In the understatement of the decade, the Atlanta Thrashers will not be remembered as one of the best hockey clubs ever to have claimed membership in the NHL.
The tombstone bearing the Thrashers’ logo will be laid in a patch of parched, sun-baked soil with a loose covering of dry, brown grass somewhere in a desolate country cemetery. If you manage to find the place, you’ll also find the graves of the California Golden Seals, Kansas City Scouts, Colorado Rockies, and Cleveland Barons nearby.
You might also stumble on the grave of the Winnipeg Jets, only to find the coffin dug up and the cadaver removed. In typical Winnipeg fashion, the tombstone would also be vandalized. Rumor has it that the cadaver is currently on display in downtown Winnipeg where mourners are being fleeced for the privilege of seeing the remains of their long, lost loved one before it is returned to its plot once again to enjoy its eternal rest.
The Seals, Rockies, and Scouts may have long since been forgotten, but the tears moistening the soil near the Thrashers’ grave are fresh and very real.
The Thrashers made the playoffs only once during their 11-season life span and they didn’t even win a single game during their one-season fling with post-season play in 2007. The franchise is probably best known outside of Georgia for the tragic incident in which Dan Snyder was killed in October 2003. The Thrashers led a tortured life, abused for so long by the Atlanta Spirit Group, who treated it and its fans so badly during its final years of life, not unlike what Winnipeggers experienced with the Jets years ago and what they’re about to experience in the years to follow.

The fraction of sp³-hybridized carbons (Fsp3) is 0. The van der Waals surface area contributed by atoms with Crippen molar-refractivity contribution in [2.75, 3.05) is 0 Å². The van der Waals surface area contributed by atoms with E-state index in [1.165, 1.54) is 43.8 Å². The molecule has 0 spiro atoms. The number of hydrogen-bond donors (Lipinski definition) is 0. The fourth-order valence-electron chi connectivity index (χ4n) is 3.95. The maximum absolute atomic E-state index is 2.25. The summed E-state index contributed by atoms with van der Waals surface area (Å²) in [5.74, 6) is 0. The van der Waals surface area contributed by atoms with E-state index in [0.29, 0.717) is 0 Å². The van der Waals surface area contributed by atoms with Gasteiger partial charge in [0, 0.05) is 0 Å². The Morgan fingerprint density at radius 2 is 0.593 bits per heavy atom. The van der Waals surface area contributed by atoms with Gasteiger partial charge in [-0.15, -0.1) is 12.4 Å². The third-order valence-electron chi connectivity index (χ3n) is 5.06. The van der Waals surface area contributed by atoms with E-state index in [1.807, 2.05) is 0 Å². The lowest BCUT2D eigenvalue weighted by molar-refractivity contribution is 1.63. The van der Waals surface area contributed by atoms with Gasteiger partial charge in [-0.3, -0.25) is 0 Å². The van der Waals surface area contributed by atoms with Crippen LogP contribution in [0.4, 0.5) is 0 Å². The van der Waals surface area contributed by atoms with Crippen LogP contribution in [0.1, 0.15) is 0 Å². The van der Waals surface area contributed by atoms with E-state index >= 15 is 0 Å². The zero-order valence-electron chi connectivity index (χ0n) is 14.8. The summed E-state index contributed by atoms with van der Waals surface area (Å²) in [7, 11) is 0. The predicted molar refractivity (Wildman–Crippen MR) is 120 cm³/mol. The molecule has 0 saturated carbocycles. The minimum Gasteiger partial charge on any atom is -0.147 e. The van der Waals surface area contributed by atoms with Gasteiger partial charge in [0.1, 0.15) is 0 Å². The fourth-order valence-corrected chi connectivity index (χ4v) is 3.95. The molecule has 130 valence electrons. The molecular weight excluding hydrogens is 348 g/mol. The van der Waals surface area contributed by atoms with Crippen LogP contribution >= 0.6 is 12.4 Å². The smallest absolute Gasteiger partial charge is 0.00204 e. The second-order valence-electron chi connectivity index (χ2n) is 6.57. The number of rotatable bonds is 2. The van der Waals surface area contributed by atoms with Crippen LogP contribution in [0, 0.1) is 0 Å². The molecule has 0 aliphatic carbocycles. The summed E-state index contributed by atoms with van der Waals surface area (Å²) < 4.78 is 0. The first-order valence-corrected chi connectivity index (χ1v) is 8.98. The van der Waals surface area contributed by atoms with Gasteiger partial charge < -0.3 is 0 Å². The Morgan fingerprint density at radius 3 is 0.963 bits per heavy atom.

Nonetheless, there were fans who cared for the deceased Thrashers and cared deeply. Any Winnipeggers who went through the Save the Jets campaign in the spring and summer and 1995 knows all too well the deep emotional pain that comes with losing a hockey team.
Sadly, far too many Winnipeggers have chosen to tuck those memories away in a cardboard box and wag their fingers in the faces of Thrashers fans whose pain is no less real than their own.
We cried as we remembered watching Bobby Hull, Anders Hedberg, Ulf Nilsson, Lars-Erik Sjoberg, Dale Hawerchuk, Thomas Steen, and Teemu Selanne. No doubt, Thrashers fans will feel the same way when they think back and remember watching Ilya Kovalchuk, Marian Hossa, Kari Lehtonen, Dany Heatley, and the late Dan Snyder at Philips Arena.
The short-lived merriment of Winnipeg hockey fans and the team’s domineering owner comes at the expense of hockey fans just like themselves. Are there as many of them? Maybe. Maybe not. But they are there in significant numbers, far more than they’re being given credit for.
The classier fans among the revelers this weekend will keep them in their thoughts while they look upon the dawning of a new and very uncertain era in Winnipeg hockey history. This era is likely to produce no more success on the ice than the last NHL team to call Winnipeg home enjoyed and could end up becoming very costly to both fans and Manitoba taxpayers alike.